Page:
As you can see, this can be quite the adventure!

Regular trimming

Texels can’t control how long their coat is or where it grows and drags, and unlike you, they can’t sweep their long hair out of the way!

That can mean some regular trimming on their rear-end and sides to keep their coat clear of urine and feces.

You can use scissors for this, but I really like electric clippers because they work quickly and precisely and pose no danger to a delicate piggie. Using scissors demands more skill, and with a reluctant piggie in the mix, it can be a real hassle.

My favorites clippers for pets are the time-tested Oster 76–there’s no coat they won’t trim! And the included 000 guard is just what you need to clip a clean edge on your Texel’s side.

A couple of handy tutorials:

Regular ear check-ups

Just like people, guinea pigs produce ear wax. And as it builds up, it can provide a haven for bacteria, so it’s worth taking care of regularly. In fact, longer-haired breeds like Silkies and Texels tend toward more ear wax, and it’s definitely something to keep on top of.

If you suspect a serious build-up of wax, make an appointment with your veterinarian!

Every two weeks, you’ll want to work a good outer-ear cleaning into your Texel’s care rituals, but never try to clean deep in your guinea pig’s ear! Instead, you’ll want to use high-quality cotton swabs and a drop of mineral oil to gently clean any loose debris and wax from your furry friend’s ears.

If you’re not sure how to go about this, just watch this video:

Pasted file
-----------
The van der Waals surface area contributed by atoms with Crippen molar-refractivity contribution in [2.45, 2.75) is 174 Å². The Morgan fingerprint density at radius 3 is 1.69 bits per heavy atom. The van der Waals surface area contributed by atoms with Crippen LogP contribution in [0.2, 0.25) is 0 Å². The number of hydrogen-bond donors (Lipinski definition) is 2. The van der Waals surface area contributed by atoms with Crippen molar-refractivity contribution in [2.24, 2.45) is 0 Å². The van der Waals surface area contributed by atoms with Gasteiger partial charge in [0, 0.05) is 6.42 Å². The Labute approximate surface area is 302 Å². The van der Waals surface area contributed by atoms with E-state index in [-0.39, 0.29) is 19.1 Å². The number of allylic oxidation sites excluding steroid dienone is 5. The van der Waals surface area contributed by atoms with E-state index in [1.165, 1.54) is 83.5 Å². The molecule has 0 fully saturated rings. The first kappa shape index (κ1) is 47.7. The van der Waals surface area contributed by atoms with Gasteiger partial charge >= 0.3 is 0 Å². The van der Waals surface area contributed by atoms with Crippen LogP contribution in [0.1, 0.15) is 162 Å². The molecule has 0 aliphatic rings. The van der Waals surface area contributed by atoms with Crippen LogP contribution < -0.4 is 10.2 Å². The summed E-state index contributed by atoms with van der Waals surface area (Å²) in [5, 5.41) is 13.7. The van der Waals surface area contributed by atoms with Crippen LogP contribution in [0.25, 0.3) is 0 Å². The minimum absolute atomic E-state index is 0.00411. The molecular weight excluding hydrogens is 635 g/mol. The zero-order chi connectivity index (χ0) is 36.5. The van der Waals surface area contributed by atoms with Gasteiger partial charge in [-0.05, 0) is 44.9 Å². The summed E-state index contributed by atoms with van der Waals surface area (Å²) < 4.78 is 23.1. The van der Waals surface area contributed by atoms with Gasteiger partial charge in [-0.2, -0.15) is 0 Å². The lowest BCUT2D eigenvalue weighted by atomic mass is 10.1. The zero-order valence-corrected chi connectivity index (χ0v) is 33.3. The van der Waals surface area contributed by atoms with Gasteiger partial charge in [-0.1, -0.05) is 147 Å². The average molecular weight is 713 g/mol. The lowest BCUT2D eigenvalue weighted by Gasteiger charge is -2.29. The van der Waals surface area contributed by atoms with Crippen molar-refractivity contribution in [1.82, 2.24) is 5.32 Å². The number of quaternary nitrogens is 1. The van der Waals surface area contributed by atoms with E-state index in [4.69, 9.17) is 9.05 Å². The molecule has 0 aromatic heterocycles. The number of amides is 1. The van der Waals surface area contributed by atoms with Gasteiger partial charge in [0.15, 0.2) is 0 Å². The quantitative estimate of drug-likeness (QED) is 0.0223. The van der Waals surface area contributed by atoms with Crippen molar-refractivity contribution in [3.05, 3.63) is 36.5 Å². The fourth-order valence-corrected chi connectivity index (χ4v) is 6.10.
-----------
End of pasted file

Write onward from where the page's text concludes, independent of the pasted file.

Monthly nail trimming

According to PetMD, “All guinea pigs need to have their nails trimmed periodically, typically every month to two months. The frequency of trimming depends on the guinea pig’s age, diet, cage substrate, and activity level. Younger guinea pigs’ nails typically grow faster than older ones’, and those that are fed nutritionally balanced diets generally grow faster as well.”

Texel parents can use nail clippers designed for cats and work as a team to carefully trim their furry friend’s nails, being careful not to cut to the sensitive quick. If nail trimming stresses your guinea pig, you can work on one or two nails per session, resuming when it has had time to calm down.

Here’s a good how-to guide:

Final Thoughts: Is the Texel Guinea Pig Right for You?

There’s no question about the Texel’s cuteness, but is it the right choice for you?

Texels, like Silkies, require a lot of grooming. And from daily brushing to monthly bathing–not to mention careful trimming, especially on their hind-quarters–Texels are definitely not low-maintenance!

Unfortunately, it’s easy to fall in love with those gorgeous ringlets and forget that they demand constant care.

Given those needs, we don’t recommend Texels for new guinea pig parents, and they don’t make great pets for young children, who just aren’t up daily grooming demands this breed places on its owners.

But if you’re an experienced cavy fanatic who has already adjusted to the daily needs of breeds like the American or Rex, the beautiful (or handsome) Texel might be just right for you. And especially if you’re interested in guinea pig shows, this breed is clearly a winner!